Guide To Poinsettias

Poinsettia History

Poinsettias are as much a part of Christmas as holly and ivy, but how did this tropical plant become entwined with our festivities – and how do you take care of them? Martyn Cox has the answers.

They may hail from tropical forests, but poinsettias have become a traditional fixture of British homes during the festive period. In fact, they have become our most popular seasonal houseplant, with up to eight million bought every year to brighten up our homes in winter.

A native of Mexico and parts of Central America, they grow up to three metres tall in the wild and have spread throughout various hot countries – in the Canary Islands, for example, they grow as small hedges alongside roads.

Poinsettias are members of the euphorbia family, with the botanical name Euphorbia pulcherrima – but in Mexico, they are known as ‘Flor de Nochebuena’, or ‘Flower of Christmas Eve’. Legend has it poinsettias were born when a poor young Mexican girl called Pepita was upset as she did not have a gift to take to a midnight mass service. Seeing her tears, an angel took pity on her and told her to pick some of the weeds growing nearby. She placed them down on the church altar and as her tears fell on them, they burst into vibrant green and red plants.

The more familiar common name of this plant honours Joel Roberts Poinsett, an American diplomat and amateur botanist. He discovered the plant in 1828, following his appointment as the first US ambassador to Mexico.

He sent cuttings home to his plantation and continued to study and breed the plant on his return, sharing it with horticulturalist friends. It became popular in the USA in the early 20th century after nurseryman Albert Ecke spotted its potential and treated it as a cut flower crop to sell at Christmas.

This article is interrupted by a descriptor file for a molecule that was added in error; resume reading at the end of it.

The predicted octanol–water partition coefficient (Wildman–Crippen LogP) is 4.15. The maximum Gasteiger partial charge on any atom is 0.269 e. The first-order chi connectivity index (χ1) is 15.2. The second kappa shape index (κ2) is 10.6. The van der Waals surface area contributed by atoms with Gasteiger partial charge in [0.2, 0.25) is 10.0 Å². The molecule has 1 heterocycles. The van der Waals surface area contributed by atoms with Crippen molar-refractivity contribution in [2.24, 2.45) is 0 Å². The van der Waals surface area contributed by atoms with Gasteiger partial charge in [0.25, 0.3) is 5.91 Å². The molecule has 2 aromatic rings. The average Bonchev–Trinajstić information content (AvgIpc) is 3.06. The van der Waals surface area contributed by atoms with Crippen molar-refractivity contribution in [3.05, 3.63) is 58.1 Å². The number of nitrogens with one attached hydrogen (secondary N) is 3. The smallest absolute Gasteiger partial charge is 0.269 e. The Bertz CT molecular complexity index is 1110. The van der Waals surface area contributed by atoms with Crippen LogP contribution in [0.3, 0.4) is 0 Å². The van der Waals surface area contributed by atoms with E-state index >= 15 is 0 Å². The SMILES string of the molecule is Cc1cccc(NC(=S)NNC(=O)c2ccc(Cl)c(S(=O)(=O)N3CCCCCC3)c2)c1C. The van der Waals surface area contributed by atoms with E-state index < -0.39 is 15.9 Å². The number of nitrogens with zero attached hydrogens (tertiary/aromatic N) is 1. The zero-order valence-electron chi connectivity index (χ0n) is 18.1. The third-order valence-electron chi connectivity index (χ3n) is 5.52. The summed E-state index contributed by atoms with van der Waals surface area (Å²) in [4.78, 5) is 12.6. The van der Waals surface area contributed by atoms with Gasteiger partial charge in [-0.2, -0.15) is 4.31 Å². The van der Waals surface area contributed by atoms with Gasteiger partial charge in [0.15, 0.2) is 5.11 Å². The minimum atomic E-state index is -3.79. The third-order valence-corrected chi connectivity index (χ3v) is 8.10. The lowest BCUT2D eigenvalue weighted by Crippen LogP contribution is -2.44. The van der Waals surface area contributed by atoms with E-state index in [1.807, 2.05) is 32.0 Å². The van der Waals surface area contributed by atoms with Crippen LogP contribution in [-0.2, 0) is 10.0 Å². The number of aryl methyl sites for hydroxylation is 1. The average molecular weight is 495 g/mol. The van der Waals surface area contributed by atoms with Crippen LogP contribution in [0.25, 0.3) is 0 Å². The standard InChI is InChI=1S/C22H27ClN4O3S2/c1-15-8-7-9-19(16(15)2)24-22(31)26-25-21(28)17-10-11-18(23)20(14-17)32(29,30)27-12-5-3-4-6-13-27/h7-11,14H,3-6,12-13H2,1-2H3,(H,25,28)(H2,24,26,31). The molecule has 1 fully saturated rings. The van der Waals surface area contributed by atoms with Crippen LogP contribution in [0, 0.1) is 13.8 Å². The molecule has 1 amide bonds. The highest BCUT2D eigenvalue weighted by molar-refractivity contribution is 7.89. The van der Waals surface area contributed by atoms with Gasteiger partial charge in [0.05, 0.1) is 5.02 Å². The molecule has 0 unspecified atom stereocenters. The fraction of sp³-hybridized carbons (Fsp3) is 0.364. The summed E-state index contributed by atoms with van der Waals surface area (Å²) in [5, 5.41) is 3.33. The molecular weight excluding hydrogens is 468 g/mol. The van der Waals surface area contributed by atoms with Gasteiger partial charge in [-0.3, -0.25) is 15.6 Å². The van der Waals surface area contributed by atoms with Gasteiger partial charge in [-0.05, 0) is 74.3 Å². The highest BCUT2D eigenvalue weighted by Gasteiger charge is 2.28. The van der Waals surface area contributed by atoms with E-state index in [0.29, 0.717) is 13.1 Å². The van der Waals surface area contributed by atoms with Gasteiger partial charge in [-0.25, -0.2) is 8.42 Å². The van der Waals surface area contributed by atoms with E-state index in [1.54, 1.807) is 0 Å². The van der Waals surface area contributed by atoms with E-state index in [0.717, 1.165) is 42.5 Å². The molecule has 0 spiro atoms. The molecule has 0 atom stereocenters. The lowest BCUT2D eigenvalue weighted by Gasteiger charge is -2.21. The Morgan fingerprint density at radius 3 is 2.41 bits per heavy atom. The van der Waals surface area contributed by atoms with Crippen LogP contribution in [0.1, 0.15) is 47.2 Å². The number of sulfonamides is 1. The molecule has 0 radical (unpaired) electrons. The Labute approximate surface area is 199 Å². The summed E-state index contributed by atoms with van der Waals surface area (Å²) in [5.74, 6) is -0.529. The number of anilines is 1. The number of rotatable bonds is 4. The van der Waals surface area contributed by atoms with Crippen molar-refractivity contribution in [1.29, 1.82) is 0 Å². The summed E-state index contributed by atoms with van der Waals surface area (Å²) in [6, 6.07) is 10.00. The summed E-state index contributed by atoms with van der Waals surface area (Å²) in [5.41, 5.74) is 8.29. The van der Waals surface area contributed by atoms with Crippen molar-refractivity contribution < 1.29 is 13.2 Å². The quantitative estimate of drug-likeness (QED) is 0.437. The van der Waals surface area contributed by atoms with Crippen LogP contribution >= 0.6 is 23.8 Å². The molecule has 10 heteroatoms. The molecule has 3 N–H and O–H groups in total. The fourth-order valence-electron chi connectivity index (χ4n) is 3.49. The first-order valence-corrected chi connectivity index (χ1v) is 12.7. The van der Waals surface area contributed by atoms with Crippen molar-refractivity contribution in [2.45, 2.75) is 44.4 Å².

Later, the poinsettia became a staple part of American festive celebrations in the 1960s, when the first varieties suitable for growing in pots were developed, and the trend eventually moved to Britain.

Different guises

About three quarters of all poinsettias bought are the familiar red and green foliage varieties, but over the past few years these have been joined by a host of eye-catching newcomers. These days, you can choose from many different colours and some are even marbled, speckled or variegated. The brightly coloured parts of the plant that we think of as flowers, are in fact bracts. These are a kind of modified leaf, whose role in nature is to attract pollinating insects to the cluster of tiny yellow flower heads that sit at the centre of the bracts.

Poinsettias naturally start to colour up in late autumn as days become shorter, but growers control the day length with artificial light to speed up the process. The plants that Dobbies buys in winter are generally started from cuttings taken in early summer. They are grown on in warm, bright, draught-free glasshouses and have their tips pinched out to encourage bushy growth.

A single poinsettia makes an elegant centrepiece for a dining room table in itself, but for even more impact try arranging a row of them together – slip plastic pots inside attractive ceramic or coloured-glass pot holders. Another option is to create a mixed planting in a pretty bowl that includes ivies and flowering houseplants along with a poinsettia. Whatever way you choose to display them, poinsettias are up there with holly and mistletoe when it comes to plants that say Christmas.

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